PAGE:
Adjusting Playstyle on the Fly and Factors to influence such changes -
Warning: Long. Also potentially incomplete and without proof read.
So I played a few hands at the live game here last night. And I played moderately tight aggressive, as I was card dead and missing a lot, and after a while I was up a bit, but I realized a giant, gaping hole in my game.
I cannot adjust to terrible players. I CANNOT.
I expect them to fold when they don't get pot odds
to call, when they do not. I expect them to play as though they care about the money, but they do not. So, taken from the special features of rounders, we move on to the first point I will make.
There are basically three types of poker players -
1. Players who play for the 'gamble'. These players may or may not have ever read a book about the game, but most of their poker education comes from ESPN or their weak home game. They are playing against you because it's fun to.
2. Players who play for the 'challenge'. They enjoy poker, know a considerable amount about it, wish to do well, but play mainly because they find some deep enjoyment in besting their opponents. Whether it's making a hero call or paying for a draw that doesn't add up, they are playing to beat other people, for the thrill of the win.
3. Players who play for money. This guy plain and simple plays for money. He dreads making the incorrect decision, he counts his outs, knows his lingo, advanced concepts, and may be better than you. There are ways to reduce this player. Example: Outplay him all night, put him in a lot of tough decisions, and make him pay, and let him know he's failing (This can be very risky, but it is but a mean to an end.) He may shift to trying to beat you, which can be profitable, but also be risky.
Now, that we've covered the basic types of players, we know that we have LAG and TAG players, and unconventional players (such as myself).
It stands to reason that if your table is full of nits, you can stand to gain a lot of small pots by running bluffs, however you are likely to run into monsters eventually. The same can be said for a table full of LAG players, generally these players are so caught up in running bluffs and crazy bets, they tend to not see the information right in front of them, that the guy who hasn't played a hand in 3 orbits has check/called them to the river and they're gonna keep barrelling into our big hand with 2nd pair. You can win large pots against these villains by tightening your game.
But these points are pretty much common knowledge, and not worth elaborating on for the purpose of this post. But it is a good example of changing your standard game to adapt to your opponents, and your opponents are the single most important factor to adjust to.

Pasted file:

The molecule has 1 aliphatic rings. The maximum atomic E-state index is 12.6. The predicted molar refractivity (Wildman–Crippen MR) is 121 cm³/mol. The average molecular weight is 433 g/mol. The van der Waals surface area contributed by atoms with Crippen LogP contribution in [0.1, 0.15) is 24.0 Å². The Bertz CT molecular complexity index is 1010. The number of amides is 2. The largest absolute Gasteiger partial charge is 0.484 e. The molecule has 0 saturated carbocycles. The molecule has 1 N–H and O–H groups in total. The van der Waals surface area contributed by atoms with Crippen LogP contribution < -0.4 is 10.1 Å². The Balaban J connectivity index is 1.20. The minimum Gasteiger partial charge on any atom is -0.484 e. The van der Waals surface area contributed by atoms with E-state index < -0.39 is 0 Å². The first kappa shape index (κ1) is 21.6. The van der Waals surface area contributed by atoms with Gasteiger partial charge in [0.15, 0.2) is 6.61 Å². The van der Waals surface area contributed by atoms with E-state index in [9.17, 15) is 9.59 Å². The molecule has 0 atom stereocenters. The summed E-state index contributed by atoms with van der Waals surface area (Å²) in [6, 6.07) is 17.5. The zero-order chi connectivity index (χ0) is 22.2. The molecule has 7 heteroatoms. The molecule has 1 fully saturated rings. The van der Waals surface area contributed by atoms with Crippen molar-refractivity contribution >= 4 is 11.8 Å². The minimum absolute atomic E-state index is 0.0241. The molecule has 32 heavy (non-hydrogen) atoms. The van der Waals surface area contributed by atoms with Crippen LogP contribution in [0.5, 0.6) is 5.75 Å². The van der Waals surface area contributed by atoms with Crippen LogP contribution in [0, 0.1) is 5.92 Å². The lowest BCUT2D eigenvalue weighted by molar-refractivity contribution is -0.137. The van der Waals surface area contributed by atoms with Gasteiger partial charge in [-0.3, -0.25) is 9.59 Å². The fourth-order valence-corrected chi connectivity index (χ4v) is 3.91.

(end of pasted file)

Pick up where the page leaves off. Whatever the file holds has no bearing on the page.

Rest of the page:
Here are some factors I consider when I decide my action.
1. What is my opinion of villain? Most players at lower stakes get so caught up in playing their hole cards, little else matters to them. If they haven't played a hand in a few orbits, and wake up with JJ, they'll 3-bet you and consider calling your 4-bet even when they expect they're behind, especially if you've taken steps to reduce them from a player who plays for money to a player who plays for a challenge. He will be more likely to call with underdog hands, which we will make him pay forr.
2. What is villain's opinion of me? If he regards me as a threat, he will be cautious with me and fold to relentless aggression without strong holdings. If he regards me as a maniac, he will call me down lighter, and pay me off when I have strong holdings. This is especially important. If you adjust your style of play, your villain's opinion of you will be wrong, and they will mistake that third barrel as a serious hand that they cannot beat, or suspect you're trying to trap them when you check and you really want to draw, which may add value to your bluffs but detract from the value of your made hands.
3. What is our effective stacksize? My prefered game is 150 BBs+ deep. As a matter of fact, I prefer 200 BBs. Better yet, 250. I like to target people with money. They have more room to make a mistake, and more room for me to punish them for it. I especially appreciate it if they consistantly fall into an arch-type that is easy to play against. NIT, Maniac, Table Captain? All have their weaknesses, and at 250 BBs effective stacks, I get a lot of implied pot odds
and chances to draw out with weaker hands when I can punish my opponent.
4. What is my history with villain? While this can fall under villain's opinion of me and vice-versa, this is a little bit more personal, and a bit more expensive. In one session, I sat to the right of a villain with a deepstack (boo), bought in for the max 100 BBs, and slowly and surely outplayed him at several junctures. He eventually got to the point where instead of focusing on money, we were both 200 BBs deep and he knew he was behind, but still called me down with inferior hands just because in spite of what he believed in his gut, he could outplay me, or I was trying to outplay him. He shipped me his entire stack, and was no longer of interest, or consequence to me, until he built his stack up again.